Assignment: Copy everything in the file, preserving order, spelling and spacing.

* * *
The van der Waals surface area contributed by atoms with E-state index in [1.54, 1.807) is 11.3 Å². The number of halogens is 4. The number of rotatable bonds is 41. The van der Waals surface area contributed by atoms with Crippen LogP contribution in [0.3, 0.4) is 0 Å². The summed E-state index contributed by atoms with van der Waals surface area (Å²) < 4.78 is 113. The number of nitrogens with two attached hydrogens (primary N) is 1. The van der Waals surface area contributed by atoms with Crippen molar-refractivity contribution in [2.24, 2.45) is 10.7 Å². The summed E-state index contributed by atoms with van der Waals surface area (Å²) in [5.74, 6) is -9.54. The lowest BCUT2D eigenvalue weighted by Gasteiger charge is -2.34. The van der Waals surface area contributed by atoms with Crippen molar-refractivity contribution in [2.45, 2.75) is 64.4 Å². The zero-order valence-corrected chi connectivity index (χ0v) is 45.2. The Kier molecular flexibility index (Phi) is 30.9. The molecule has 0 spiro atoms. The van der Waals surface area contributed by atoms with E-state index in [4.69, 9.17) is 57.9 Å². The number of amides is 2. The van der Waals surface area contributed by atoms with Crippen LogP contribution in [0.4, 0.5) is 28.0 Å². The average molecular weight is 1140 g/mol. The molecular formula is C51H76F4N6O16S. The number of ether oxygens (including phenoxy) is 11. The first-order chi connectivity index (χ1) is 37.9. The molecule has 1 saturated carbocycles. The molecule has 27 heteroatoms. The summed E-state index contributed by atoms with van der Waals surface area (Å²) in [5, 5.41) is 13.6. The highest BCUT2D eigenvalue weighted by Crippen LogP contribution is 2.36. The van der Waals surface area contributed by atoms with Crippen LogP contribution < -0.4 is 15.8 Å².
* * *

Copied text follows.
The van der Waals surface area contributed by atoms with E-state index in [1.54, 1.807) is 11.3 Å². The number of halogens is 4. The number of rotatable bonds is 41. The van der Waals surface area contributed by atoms with Crippen LogP contribution in [0.3, 0.4) is 0 Å². The summed E-state index contributed by atoms with van der Waals surface area (Å²) < 4.78 is 113. The number of nitrogens with two attached hydrogens (primary N) is 1. The van der Waals surface area contributed by atoms with Crippen molar-refractivity contribution in [2.24, 2.45) is 10.7 Å². The summed E-state index contributed by atoms with van der Waals surface area (Å²) in [5.74, 6) is -9.54. The lowest BCUT2D eigenvalue weighted by Gasteiger charge is -2.34. The van der Waals surface area contributed by atoms with Crippen molar-refractivity contribution in [2.45, 2.75) is 64.4 Å². The zero-order valence-corrected chi connectivity index (χ0v) is 45.2. The Kier molecular flexibility index (Phi) is 30.9. The molecule has 0 spiro atoms. The van der Waals surface area contributed by atoms with E-state index in [4.69, 9.17) is 57.9 Å². The number of amides is 2. The van der Waals surface area contributed by atoms with Crippen LogP contribution in [0.4, 0.5) is 28.0 Å². The average molecular weight is 1140 g/mol. The molecular formula is C51H76F4N6O16S. The number of ether oxygens (including phenoxy) is 11. The first-order chi connectivity index (χ1) is 37.9. The molecule has 1 saturated carbocycles. The molecule has 27 heteroatoms. The summed E-state index contributed by atoms with van der Waals surface area (Å²) in [5, 5.41) is 13.6. The highest BCUT2D eigenvalue weighted by Crippen LogP contribution is 2.36. The van der Waals surface area contributed by atoms with Crippen LogP contribution < -0.4 is 15.8 Å².